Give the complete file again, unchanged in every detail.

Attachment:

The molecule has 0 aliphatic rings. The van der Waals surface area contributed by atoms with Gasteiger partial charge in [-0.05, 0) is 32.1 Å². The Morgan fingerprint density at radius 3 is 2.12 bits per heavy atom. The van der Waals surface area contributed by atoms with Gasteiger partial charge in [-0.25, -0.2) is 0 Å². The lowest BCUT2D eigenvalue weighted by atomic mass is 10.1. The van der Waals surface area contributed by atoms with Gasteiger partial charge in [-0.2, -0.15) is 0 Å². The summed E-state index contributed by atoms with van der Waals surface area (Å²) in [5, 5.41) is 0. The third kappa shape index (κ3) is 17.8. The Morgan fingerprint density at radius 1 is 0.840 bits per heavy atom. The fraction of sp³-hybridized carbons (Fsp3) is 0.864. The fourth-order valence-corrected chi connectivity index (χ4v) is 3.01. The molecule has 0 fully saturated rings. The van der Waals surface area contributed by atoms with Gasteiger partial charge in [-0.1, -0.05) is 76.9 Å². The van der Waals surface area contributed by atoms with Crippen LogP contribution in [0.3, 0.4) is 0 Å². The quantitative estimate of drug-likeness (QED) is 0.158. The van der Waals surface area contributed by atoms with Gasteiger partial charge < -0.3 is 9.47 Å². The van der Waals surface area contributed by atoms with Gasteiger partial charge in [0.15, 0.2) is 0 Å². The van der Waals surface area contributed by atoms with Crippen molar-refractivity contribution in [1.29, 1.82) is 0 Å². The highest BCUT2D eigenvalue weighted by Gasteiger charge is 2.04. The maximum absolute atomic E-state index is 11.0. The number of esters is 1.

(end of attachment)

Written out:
The molecule has 0 aliphatic rings. The van der Waals surface area contributed by atoms with Gasteiger partial charge in [-0.05, 0) is 32.1 Å². The Morgan fingerprint density at radius 3 is 2.12 bits per heavy atom. The van der Waals surface area contributed by atoms with Gasteiger partial charge in [-0.25, -0.2) is 0 Å². The lowest BCUT2D eigenvalue weighted by atomic mass is 10.1. The van der Waals surface area contributed by atoms with Gasteiger partial charge in [-0.2, -0.15) is 0 Å². The summed E-state index contributed by atoms with van der Waals surface area (Å²) in [5, 5.41) is 0. The third kappa shape index (κ3) is 17.8. The Morgan fingerprint density at radius 1 is 0.840 bits per heavy atom. The fraction of sp³-hybridized carbons (Fsp3) is 0.864. The fourth-order valence-corrected chi connectivity index (χ4v) is 3.01. The molecule has 0 fully saturated rings. The van der Waals surface area contributed by atoms with Gasteiger partial charge in [-0.1, -0.05) is 76.9 Å². The van der Waals surface area contributed by atoms with Crippen LogP contribution in [0.3, 0.4) is 0 Å². The quantitative estimate of drug-likeness (QED) is 0.158. The van der Waals surface area contributed by atoms with Gasteiger partial charge < -0.3 is 9.47 Å². The van der Waals surface area contributed by atoms with Gasteiger partial charge in [0.15, 0.2) is 0 Å². The van der Waals surface area contributed by atoms with Crippen molar-refractivity contribution in [1.29, 1.82) is 0 Å². The highest BCUT2D eigenvalue weighted by Gasteiger charge is 2.04. The maximum absolute atomic E-state index is 11.0. The number of esters is 1.